This is the weekend of BookExpo America in New York City, and most of the bookstore owners and key buyers across the country are away from their desks till next week, attending the book convention of the year. I used to go to these events. When I worked for Zebra Books back in the 1980s, the sales force was always required to be on the floor. I thought it was pretty damn exciting.
Before Zebra, I worked for a guy who sent me to the event in New Orleans—back when it was called the ABA or American Booksellers Association. That was just one non-stop party: eating out every night, traveling on a riverboat, revelry at a local plantation, sight-seeing around the French Quarter. Other memorable ABAs took place in Las Vegas, where the Rock & Roll Remainders held court one night. And New York the next, where we stayed at a fantastic Manhattan hotel, with TVs in all the bathrooms. And Los Angeles, where the big outside attraction was Michael Jackson’s new Disney ride, Captain EO, where everyone was headed after the show.
Then there was the time in the 90s when I owned Firebird Distributing LLC, and we met up with our British distributor in Chicago. Nightclubbing every night takes its toll, but you do what you gotta do. One night we visited Jim Belushi’s club when he was holding forth at the microphone, and that was a lot of fun. I have a vague memory of being at the booth at the convention. We might have done some business. We might not. Booth time was recovery time, as I recall.
The last big book convention I attended was in Los Angeles in the late 2000s. It was a zoo. SCB Distributors was taking a crack at distributing Stark House books, and I found myself in their booth with about 30-40 other small press publishers. I think we had two books on the shelf. I was overwhelmed by the cacophony of the place, and underwhelmed by the sales. I mean, does anyone go to these things to get orders? If you’re doing any business at all, it’s purely accidental, near as I can tell.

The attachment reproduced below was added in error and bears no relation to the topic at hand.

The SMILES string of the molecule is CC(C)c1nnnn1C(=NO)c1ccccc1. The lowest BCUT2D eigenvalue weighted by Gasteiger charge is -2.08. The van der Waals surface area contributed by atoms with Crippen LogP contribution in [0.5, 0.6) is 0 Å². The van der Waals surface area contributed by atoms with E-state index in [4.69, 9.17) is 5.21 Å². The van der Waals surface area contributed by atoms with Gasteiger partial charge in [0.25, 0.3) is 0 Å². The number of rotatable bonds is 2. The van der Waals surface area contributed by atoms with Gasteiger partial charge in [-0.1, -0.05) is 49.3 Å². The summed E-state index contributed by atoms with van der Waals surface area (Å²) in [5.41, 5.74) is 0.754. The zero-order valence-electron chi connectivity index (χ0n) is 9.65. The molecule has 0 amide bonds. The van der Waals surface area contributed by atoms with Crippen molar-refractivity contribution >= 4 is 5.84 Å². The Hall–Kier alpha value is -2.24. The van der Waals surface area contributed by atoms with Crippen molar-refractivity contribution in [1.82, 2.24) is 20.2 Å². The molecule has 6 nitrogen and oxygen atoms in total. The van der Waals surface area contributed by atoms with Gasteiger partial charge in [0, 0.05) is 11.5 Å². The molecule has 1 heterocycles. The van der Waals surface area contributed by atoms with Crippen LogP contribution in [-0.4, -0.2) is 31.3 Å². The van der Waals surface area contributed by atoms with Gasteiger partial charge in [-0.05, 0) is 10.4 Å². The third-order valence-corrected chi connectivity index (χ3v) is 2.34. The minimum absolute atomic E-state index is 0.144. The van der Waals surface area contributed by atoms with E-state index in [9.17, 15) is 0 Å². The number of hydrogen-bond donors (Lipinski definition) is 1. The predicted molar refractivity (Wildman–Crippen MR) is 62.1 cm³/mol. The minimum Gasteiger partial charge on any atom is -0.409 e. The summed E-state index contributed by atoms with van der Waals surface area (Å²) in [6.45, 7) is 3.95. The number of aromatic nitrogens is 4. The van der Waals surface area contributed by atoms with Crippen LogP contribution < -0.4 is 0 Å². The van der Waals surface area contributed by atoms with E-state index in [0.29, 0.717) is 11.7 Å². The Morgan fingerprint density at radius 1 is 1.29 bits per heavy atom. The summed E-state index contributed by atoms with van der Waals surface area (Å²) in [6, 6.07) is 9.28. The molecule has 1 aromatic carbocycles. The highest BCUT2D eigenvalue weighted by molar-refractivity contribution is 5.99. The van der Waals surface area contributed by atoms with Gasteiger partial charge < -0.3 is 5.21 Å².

I’ve schmoozed for Zebra, met a few booksellers who just wanted to touch base at Firebird, and got totally lost at SCB’s booth. But I’ve almost never sold any books at BookExpo. The conventions exist for publishers to present their upcoming titles, to huddle with key buyers who do, in fact, attend to place orders based on the specials being offered (back in the late 80s, the debate at Zebra was whether free freight or extra discount was the better deal—no idea how that came out). But I can do better with a computer, a cellphone and a website.
In fact, just to prove a point, let me offer every one of you out there a chance to get one Stark House book for 50% off when you read this. Just email me at firstname.lastname@example.org, give me the title you want from the website at http://www.starkhousepress.com (new, old, forthcoming, whatever) and I will bill you via paypal and ship the book at half-off, freight-free (tip of the hat to Zebra there), as soon as it’s available. How’s that for a BookExpo Weekend deal?
Because frankly, it is doubtful whether you will ever see Stark House Press at BookExpo America. For one, it isn’t worth the expense. Two, we just get lost in the shuffle. And three, it’s too far away. They used to parade the ABA around the country, giving booksellers and buyers a new location to look forward to each year. That was when the whole thing was fun. Now, they only offer New York and Chicago as venues, and unless you are an East Coast publisher (okay, granted, that would be the majority of the big publishers), you gotta do some serious traveling to get there.
Which appeals to me less and less each year. I love to travel. I just hate airports. They take all the fun out of flying. But that’s another topic. Let those bold booksellers have their fun at BookExpo. I’m going to sit at my desk, drink my coffee, and reminisce about the good old days.